Last Sunday’s DFL city convention assured that the St. Paul school board will have a majority of new members next year. At a session that lasted nearly nine hours, delegates rejected three incumbents to endorse four first-time candidates.

All who sought the DFL nod said they would not run without the endorsement. If they stick to those pledges, the seven-member board will have four new directors. Louise Seeba is not running for re-election, and incumbents Mary Doran, Keith Hardy and Anne Carroll were not endorsed.

Growing numbers of teachers and parents have expressed unhappiness with district leadership in recent years. Their dissatisfaction with school behavior and other district decisions led to the formation of the Caucus for Change group. The district’s teachers union hired two full-time organizers to work with parents, teachers and others on pre-convention training and other activities.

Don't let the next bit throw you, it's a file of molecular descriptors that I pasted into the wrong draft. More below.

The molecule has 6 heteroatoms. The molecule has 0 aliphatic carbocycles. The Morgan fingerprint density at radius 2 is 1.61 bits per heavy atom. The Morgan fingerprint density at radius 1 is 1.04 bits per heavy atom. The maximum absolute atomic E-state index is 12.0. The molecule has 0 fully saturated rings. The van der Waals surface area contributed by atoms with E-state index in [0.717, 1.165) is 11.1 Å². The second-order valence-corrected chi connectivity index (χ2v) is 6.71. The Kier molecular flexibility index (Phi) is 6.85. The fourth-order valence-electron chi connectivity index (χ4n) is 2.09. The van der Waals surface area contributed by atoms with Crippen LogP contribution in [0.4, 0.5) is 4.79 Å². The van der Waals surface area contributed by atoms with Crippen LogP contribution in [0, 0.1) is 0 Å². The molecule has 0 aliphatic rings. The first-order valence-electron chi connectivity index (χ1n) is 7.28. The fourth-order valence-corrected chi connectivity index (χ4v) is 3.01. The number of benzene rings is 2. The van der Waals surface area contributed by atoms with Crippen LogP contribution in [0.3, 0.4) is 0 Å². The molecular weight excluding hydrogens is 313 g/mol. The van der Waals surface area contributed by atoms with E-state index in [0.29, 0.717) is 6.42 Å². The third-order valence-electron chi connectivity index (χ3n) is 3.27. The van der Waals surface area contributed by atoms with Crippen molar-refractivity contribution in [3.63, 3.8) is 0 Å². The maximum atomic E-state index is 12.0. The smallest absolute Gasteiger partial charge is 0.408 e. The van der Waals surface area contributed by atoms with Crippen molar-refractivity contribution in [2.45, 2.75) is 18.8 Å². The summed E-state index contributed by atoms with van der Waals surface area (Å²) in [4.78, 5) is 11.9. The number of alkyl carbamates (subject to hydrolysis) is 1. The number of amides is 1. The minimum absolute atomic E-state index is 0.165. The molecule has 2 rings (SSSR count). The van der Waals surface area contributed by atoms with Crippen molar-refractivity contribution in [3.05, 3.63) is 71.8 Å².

Yet in the seven months before the vote, St. Paul voters should carefully evaluate the DFL contenders along with others who choose to run by the August filing deadline. It shouldn’t be a foregone conclusion that the DFL convention is the election — or that only DFL, union-endorsed candidates can or should be elected.

We’re not prejudging the endorsees. Rather, voters should be able to choose from a broader field of candidates. As the campaign unfolds, citizens should ask how the candidates will address school behavior concerns, enrollment issues, and parent and community engagement — and what strategies they’ll use to improve achievement and close learning gaps between student groups.

The DFL delegates endorsed Zuki Williams Ellis, a PTO chair and parent trainer for a teacher home-visit project; Steve Marchese, an attorney who runs the state bar association’s pro bono program; Jon Schumacher, executive director of the St. Anthony Park Community Foundation, and Mary Vanderwert, a veteran early-education worker and former state Head Start collaboration director.

There will be not be a primary to narrow the field, so St. Paul voters have some homework to do before the election. They need to get involved, attend forums and get to know the candidates.